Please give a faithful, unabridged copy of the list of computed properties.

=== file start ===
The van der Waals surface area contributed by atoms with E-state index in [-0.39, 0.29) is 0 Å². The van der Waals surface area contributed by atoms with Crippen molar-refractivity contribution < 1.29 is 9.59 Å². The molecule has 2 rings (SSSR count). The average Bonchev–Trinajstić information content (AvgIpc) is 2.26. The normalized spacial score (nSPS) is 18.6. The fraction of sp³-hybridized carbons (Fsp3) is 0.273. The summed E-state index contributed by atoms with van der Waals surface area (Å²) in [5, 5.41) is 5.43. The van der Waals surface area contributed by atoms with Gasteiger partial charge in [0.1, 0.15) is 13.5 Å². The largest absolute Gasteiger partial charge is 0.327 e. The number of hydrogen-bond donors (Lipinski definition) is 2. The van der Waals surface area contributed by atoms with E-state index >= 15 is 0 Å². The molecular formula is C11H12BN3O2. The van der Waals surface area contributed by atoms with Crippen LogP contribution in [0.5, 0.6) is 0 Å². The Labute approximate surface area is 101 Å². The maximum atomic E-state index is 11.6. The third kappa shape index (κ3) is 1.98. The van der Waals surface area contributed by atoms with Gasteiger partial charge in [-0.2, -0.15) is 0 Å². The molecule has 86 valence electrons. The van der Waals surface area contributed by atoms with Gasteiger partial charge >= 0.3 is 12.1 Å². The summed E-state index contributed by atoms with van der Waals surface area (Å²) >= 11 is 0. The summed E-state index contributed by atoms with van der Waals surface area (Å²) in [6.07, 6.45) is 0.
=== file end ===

The van der Waals surface area contributed by atoms with E-state index in [-0.39, 0.29) is 0 Å². The van der Waals surface area contributed by atoms with Crippen molar-refractivity contribution < 1.29 is 9.59 Å². The molecule has 2 rings (SSSR count). The average Bonchev–Trinajstić information content (AvgIpc) is 2.26. The normalized spacial score (nSPS) is 18.6. The fraction of sp³-hybridized carbons (Fsp3) is 0.273. The summed E-state index contributed by atoms with van der Waals surface area (Å²) in [5, 5.41) is 5.43. The van der Waals surface area contributed by atoms with Gasteiger partial charge in [0.1, 0.15) is 13.5 Å². The largest absolute Gasteiger partial charge is 0.327 e. The number of hydrogen-bond donors (Lipinski definition) is 2. The van der Waals surface area contributed by atoms with E-state index >= 15 is 0 Å². The molecular formula is C11H12BN3O2. The van der Waals surface area contributed by atoms with Crippen LogP contribution in [0.5, 0.6) is 0 Å². The Labute approximate surface area is 101 Å². The maximum atomic E-state index is 11.6. The third kappa shape index (κ3) is 1.98. The van der Waals surface area contributed by atoms with Gasteiger partial charge in [-0.2, -0.15) is 0 Å². The molecule has 86 valence electrons. The van der Waals surface area contributed by atoms with Gasteiger partial charge >= 0.3 is 12.1 Å². The summed E-state index contributed by atoms with van der Waals surface area (Å²) >= 11 is 0. The summed E-state index contributed by atoms with van der Waals surface area (Å²) in [6.07, 6.45) is 0.